There are also a couple of myths that some console exclusive gamers always raise when the debate crops up. Firstly, the cost. In reality, gaming on a PC is more expensive initially, but not as significantly as some would have you believe. For £400, you can buy a computer that will run pretty much everything on maximum settings for a about a year. You will probably be running some, but still not the majority, of games on medium a little after this. This will still look better than on the consoles. The games are also a lot cheaper, as publishers need to pay the console makers. In UK terms, this means the full price of a brand new game on PC is usually £30, but on consoles it will be £40. Big name games are usually a little higher than this for both platforms. Then you also get Steam sales (as well as other digital download sites,) where you can get a whole stack of games for hardly anything. You also do not need to factor in the cost of an HD television to get the most out of a console, nor do you have to worry about additional internet charges, as you do on the 360.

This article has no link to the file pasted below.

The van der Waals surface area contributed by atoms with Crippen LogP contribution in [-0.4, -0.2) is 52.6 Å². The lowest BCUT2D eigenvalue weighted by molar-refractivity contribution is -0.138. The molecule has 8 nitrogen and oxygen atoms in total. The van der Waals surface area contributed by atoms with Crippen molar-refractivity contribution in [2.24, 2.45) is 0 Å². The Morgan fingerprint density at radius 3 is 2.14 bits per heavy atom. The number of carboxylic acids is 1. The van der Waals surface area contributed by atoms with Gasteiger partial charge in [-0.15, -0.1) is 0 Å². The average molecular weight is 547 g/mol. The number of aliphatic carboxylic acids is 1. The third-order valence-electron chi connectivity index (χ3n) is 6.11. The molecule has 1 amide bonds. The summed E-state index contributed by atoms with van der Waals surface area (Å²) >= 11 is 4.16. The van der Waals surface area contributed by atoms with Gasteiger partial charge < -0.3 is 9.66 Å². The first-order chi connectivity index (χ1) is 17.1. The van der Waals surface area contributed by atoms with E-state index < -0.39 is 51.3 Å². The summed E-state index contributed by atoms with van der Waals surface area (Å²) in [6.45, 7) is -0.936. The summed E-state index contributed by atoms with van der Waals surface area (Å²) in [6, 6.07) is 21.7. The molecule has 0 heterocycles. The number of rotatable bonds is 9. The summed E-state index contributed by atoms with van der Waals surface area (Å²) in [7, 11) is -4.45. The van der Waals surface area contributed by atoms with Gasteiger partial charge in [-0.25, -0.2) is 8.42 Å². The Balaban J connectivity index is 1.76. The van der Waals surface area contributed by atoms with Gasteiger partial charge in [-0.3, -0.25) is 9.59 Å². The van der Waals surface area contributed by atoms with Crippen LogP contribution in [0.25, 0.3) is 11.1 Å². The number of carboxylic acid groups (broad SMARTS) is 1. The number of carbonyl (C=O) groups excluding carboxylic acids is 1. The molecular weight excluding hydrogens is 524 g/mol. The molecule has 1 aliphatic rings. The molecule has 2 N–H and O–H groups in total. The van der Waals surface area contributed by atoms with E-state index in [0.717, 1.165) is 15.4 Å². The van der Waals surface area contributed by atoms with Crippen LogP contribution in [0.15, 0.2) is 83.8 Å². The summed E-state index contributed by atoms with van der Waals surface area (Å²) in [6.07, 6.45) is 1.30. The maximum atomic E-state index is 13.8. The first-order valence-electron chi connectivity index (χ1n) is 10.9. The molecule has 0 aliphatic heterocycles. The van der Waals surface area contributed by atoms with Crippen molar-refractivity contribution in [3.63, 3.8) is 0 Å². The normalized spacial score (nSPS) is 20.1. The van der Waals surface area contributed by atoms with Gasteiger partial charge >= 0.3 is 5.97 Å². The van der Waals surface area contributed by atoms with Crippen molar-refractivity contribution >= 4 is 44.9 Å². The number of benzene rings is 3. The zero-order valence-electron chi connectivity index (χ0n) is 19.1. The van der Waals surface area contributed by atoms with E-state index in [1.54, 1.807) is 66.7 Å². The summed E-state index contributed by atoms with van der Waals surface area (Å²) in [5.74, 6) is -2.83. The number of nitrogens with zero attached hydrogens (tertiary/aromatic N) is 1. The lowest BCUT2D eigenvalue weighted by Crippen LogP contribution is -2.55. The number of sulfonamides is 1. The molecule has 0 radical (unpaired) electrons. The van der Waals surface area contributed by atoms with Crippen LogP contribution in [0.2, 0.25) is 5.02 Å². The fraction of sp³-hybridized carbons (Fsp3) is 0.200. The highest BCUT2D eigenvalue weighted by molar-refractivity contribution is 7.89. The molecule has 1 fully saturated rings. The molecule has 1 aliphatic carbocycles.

You also apparently have to keep all your drivers and software up to date. This is partly true, but your computer is unlikely to struggle that much if you don't. The occasional game might work best on the latest drivers, but usually only eking out an additional few frames a second. The odd game does come along that will have numerous problems (e.g Rage recently,) but these are few and far between in reality. Things can go wrong with a PC, but as long as you keep drivers up to date (Steam allows you to check these,) and games up to date (again, Steam does this by itself,) then the problems are usually minor. You may occasionally have to enter an error message into Google, but it is rare. Consoles are also becoming closer to PCs in this regard, with first day patches being not out of the ordinary and numerous hardware failures.